Now we are seeing the gradual introduction – starting with business customers – of demand tariffs, which (for those customers with a smart or interval meter) add a charge per kilowatt for the peak usage during the peak time of use period during a single half hour or hour over the past month or year. This is supposed to send the price signal referred to earlier to dampen or flatten peak demand.

It ain’t necessarily so

So most networks are on a gradual, decade-long path from flat, through time of use to demand tariffs. But there are two big problems with this gradualist model of tariff reform.

One is that – as some excellent modelling by UNSW and the APVI has shown – demand tariffs based on a consumer’s maximum daily demand show a poor correlation with coincident network peak demand. In other words, it’s pretty hit-or-miss whether your or my monthly peak happens to coincide with the eight or ten network peaks per year that drive the need for new infrastructure spending. If this is the case, then a tariff reform process that ends in ‘maximum monthly demand’ (MMD) tariffs will be inadequate and incomplete.

The other problem is that networks going down this path will (unless retailers completely ignore the underlying network tariff, which will become increasingly difficult) involve consumers in a tortuous process of change as they move from flat through time of use to MMD tariffs of often bewildering complexity and poor visibility (Who knows what their peak was last month until they get their next bill?).

For its next TSS one network is even proposing a new residential tariff that uses total consumption during the five hour peak period as a proxy for peak demand. Say what? God help the poor consumer.

A better model

Fortunately, there are simpler, faster and more elegant solutions available.

One is a true capacity tariff* like Horizon Power’s MyPower trial in Port Hedland and Broome, which works like a mobile phone plan. You choose a plan based on your likely maximum demand. Stay under it during the summer peak and you get a rebate of up to $300.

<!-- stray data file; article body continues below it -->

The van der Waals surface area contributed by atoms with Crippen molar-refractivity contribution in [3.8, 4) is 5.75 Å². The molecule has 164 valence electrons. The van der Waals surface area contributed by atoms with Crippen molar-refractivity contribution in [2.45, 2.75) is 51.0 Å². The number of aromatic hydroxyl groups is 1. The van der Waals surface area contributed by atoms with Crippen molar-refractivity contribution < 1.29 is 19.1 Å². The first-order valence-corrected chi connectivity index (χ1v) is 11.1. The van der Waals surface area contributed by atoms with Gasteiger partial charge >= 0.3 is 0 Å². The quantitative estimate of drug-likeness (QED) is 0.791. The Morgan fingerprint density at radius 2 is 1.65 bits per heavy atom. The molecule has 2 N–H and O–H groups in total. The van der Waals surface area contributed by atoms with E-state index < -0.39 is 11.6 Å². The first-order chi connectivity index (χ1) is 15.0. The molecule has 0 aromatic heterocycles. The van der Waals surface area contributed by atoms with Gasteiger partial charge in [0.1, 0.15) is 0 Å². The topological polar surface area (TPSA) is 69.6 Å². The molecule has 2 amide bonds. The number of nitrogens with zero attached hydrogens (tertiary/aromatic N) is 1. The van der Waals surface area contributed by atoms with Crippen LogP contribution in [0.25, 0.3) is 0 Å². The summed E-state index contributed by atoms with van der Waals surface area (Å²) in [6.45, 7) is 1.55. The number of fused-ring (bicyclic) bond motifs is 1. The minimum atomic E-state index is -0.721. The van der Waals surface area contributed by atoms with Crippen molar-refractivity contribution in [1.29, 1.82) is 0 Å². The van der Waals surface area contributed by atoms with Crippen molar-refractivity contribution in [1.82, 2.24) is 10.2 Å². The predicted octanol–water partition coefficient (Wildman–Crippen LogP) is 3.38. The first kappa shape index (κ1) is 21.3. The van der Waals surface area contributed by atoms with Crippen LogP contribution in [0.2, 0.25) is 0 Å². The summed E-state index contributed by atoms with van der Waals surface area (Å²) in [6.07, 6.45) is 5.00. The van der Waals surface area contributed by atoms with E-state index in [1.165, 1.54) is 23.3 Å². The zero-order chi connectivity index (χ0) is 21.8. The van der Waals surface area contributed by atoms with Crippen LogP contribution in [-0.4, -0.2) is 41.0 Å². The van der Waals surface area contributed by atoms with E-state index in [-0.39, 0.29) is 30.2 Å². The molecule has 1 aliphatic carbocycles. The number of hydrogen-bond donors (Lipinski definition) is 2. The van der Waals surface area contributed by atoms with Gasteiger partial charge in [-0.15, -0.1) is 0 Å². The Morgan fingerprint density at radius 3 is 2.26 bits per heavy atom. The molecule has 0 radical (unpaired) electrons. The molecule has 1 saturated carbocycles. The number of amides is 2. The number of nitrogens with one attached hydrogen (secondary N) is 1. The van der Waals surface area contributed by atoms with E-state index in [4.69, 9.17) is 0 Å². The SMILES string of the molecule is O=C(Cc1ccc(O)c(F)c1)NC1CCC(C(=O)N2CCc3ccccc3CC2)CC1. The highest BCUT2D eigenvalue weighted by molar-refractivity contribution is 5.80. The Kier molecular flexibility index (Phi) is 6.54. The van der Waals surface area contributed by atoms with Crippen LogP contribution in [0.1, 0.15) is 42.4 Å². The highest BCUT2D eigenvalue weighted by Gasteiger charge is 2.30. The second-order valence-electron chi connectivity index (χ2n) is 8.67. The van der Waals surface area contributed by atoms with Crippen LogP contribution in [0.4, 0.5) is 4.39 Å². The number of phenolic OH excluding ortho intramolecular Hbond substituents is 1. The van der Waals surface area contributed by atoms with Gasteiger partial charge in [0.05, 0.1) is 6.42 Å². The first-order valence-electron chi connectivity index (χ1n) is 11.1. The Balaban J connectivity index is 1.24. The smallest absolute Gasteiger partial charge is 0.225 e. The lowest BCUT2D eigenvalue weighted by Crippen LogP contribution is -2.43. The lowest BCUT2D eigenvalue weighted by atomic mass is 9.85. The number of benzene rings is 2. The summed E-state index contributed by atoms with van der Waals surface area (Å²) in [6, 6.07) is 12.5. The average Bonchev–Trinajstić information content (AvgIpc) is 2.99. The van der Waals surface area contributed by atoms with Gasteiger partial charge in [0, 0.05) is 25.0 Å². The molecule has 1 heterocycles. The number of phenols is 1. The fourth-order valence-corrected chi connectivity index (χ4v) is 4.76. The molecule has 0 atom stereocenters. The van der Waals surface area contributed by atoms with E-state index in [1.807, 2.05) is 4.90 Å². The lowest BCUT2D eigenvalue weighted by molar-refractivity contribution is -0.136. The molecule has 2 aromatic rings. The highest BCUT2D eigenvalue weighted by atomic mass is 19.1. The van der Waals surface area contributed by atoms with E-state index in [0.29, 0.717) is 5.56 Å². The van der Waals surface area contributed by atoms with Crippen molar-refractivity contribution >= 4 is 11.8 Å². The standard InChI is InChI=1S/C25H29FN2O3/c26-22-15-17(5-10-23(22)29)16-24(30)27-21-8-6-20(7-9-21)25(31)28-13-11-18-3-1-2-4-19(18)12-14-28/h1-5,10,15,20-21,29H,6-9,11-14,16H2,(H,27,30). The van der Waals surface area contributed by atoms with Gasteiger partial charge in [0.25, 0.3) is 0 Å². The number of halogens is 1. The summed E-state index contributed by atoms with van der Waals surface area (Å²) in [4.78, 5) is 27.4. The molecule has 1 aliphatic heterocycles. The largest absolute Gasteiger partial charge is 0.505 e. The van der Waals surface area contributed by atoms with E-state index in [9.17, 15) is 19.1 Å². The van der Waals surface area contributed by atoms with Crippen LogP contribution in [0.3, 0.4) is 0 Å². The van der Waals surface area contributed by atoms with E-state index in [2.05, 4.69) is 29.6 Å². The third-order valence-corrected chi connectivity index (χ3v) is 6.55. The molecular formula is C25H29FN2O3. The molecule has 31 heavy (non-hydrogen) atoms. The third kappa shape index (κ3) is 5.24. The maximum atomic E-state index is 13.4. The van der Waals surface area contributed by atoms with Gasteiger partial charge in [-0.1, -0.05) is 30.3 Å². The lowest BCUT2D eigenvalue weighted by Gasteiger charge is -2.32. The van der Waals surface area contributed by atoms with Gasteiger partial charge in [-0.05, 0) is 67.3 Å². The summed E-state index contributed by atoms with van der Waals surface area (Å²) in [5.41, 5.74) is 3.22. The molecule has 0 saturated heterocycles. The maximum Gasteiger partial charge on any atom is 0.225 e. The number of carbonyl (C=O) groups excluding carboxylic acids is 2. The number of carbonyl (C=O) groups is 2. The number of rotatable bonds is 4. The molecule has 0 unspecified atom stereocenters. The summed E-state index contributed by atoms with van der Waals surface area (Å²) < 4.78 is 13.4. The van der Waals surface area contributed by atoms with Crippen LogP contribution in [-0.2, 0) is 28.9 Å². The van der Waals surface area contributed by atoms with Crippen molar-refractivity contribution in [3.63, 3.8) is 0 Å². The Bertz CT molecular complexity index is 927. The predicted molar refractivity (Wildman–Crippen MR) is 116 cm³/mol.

Go over it consistently and they move you up to the next plan. This helps the network plan the grid capacity it needs, while giving consumers an incentive to keep their peak demand in check. And no bill shock.

The only problem with it is the one identified above by the UNSW/APVI team: my or your peak may not match the network’s. But there is another tariff type that seems to tick all the boxes. It correlates well with actual network peaks, so can help to dampen peak demand. It is easy to understand and respond to. And it puts more money in consumers’ pockets.

It is the Peak Time Rebate (PTR). It is the ‘carrot’ equivalent of the ‘stick’ of Critical Peak Pricing (CPP), which penalises consumers for not reducing their demand during those 8-10 critical peaks. Instead, consumers are given advance warning – usually via a text message – of an impending critical peak.

If they respond by reducing demand they are given a rebate – say $10 per kW per hour or two – on their next bill. No participation, no rebate, but no penalty either. The other beauty of them is that they can be combined with simple underlying structures such as flat tariffs.

Downsides? They require advanced metering – near-universal in Victoria, patchy in some other networks, but on the increase everywhere since the metering rule change that came into effect last December. And obviously the rebates have to be paid for, either by slightly higher anytime energy charges throughout the year, or (ideally) by lower capital expenditure requirements in network regulatory proposals.

PTR tariffs are not rocket surgery. Powershop has one (‘Curb Your Power’) for some Victorian households and businesses as part of its AEMO/ARENA demand response funding for this summer.